Funding/Support: This work was funded by F. Hoffmann-La Roche Ltd.

Role of the Funder/Sponsor: F. Hoffmann-La Roche Ltd participated in the design and conduct of the study; collection, management, analysis, and interpretation of the data; preparation, review, and approval of the manuscript; and decision to submit the manuscript for publication.

Meeting Presentation: This work was presented as an oral presentation at the American Society of Clinical Oncology annual meeting; June 6, 2017; Chicago, Illinois (abstract 9004).

Additional Contributions: Third-party medical writing assistance was provided by Rachel Hubbard, MSc, of Gardiner-Caldwell Communications, and was funded by F. Hoffmann-La Roche Ltd.

Data Sharing: Qualified researchers may request access to individual patient-level data through the clinical study data request platform (https://www.clinicalstudydatarequest.com). Further details on Roche’s criteria for eligible studies are available at https://clinicalstudydatarequest.com/Study-Sponsors/Study-Sponsors-Roche.aspx. For further details on Roche’s Global Policy on the Sharing of Clinical Information and how to request access to related clinical study documents, see https://www.roche.com/research_and_development/who_we_are_how_we_work/clinical_trials/our_commitment_to_data_sharing.htm.

References
1.
Kosty  MP, Wozniak  AJ, Jahanzeb  M,  et al.  Effectiveness and safety of post-induction phase bevacizumab treatment for patients with non-small-cell lung cancer: results from the ARIES observational cohort study.  Target Oncol. 2015;10(4):509-516. doi:10.1007/s11523-014-0355-4PubMedGoogle ScholarCrossref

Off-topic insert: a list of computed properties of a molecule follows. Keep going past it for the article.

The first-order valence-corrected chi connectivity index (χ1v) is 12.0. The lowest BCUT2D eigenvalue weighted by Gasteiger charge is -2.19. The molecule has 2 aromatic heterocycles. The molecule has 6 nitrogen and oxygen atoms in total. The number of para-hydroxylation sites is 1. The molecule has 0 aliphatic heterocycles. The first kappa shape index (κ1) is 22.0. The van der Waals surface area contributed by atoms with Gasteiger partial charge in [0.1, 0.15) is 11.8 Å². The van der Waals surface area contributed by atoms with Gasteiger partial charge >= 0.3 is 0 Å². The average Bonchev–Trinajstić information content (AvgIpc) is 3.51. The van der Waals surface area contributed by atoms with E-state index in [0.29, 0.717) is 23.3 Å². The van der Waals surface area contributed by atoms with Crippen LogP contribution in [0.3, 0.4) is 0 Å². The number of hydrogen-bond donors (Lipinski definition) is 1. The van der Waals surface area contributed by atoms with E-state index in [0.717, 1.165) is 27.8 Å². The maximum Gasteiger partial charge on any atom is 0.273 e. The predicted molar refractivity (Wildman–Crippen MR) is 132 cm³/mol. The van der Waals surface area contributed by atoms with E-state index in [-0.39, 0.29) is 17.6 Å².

2.
Nadler  E, Yu  E, Ravelo  A, Sing  A, Forsyth  M, Gruschkus  S.  Bevacizumab treatment to progression after chemotherapy: outcomes from a US community practice network.  Oncologist. 2011;16(4):486-496. doi:10.1634/theoncologist.2010-0287PubMedGoogle ScholarCrossref
3.
Takeda  M, Yamanaka  T, Seto  T,  et al.  Bevacizumab beyond disease progression after first-line treatment with bevacizumab plus chemotherapy in advanced nonsquamous non-small cell lung cancer (West Japan Oncology Group 5910L): an open-label, randomized, phase 2 trial.  Cancer. 2016;122(7):1050-1059. doi:10.1002/cncr.29893PubMedGoogle ScholarCrossref
4.
Grothey  A, Flick  ED, Cohn  AL,  et al.  Bevacizumab exposure beyond first disease progression in patients with metastatic colorectal cancer: analyses of the ARIES observational cohort study.  Pharmacoepidemiol Drug Saf. 2014;23(7):726-734. doi:10.1002/pds.3633PubMedGoogle ScholarCrossref
5.
Bennouna  J, Sastre  J, Arnold  D,  et al; ML18147 Study Investigators.  Continuation of bevacizumab after first progression in metastatic colorectal cancer (ML18147): a randomised phase 3 trial.  Lancet Oncol. 2013;14(1):29-37. doi:10.1016/S1470-2045(12)70477-1PubMedGoogle ScholarCrossref
6.
von Minckwitz  G, Puglisi  F, Cortes  J,  et al.  Bevacizumab plus chemotherapy versus chemotherapy alone as second-line treatment for patients with HER2-negative locally recurrent or metastatic breast cancer after first-line treatment with bevacizumab plus chemotherapy (TANIA): an open-label, randomised phase 3 trial.  Lancet Oncol. 2014;15(11):1269-1278. doi:10.1016/S1470-2045(14)70439-5PubMedGoogle ScholarCrossref
7.
Gibelin  C, Couraud  S.  Somatic alterations in lung cancer: do environmental factors matter?  Lung Cancer. 2016;100:45-52. doi:10.1016/j.lungcan.2016.07.015PubMedGoogle ScholarCrossref
8.
Subramanian  J, Govindan  R.  Molecular profile of lung cancer in never smokers.  EJC Suppl. 2013;11(2):248-253. doi:10.1016/j.ejcsup.2013.07.004PubMedGoogle ScholarCrossref
9.
La-Beck  NM, Jean  GW, Huynh  C, Alzghari  SK, Lowe  DB.  Immune checkpoint inhibitors: new insights and current place in cancer therapy.  Pharmacotherapy. 2015;35(10):963-976. doi:10.1002/phar.1643PubMedGoogle ScholarCrossref
10.
Tarceva (erlotinib) [package insert]. Melville, NY: OSI Pharmaceuticals; 2004. https://www.accessdata.fda.gov/drugsatfda_docs/label/2004/021743lbl.pdf. Accessed January 1, 2018.
11.
Erlotinib summary of product characteristics. European Medicines Agency. http://www.ema.europa.eu/docs/en_GB/document_library/EPAR_-_Product_Information/human/000618/WC500033994.pdf. Accessed January 1, 2018.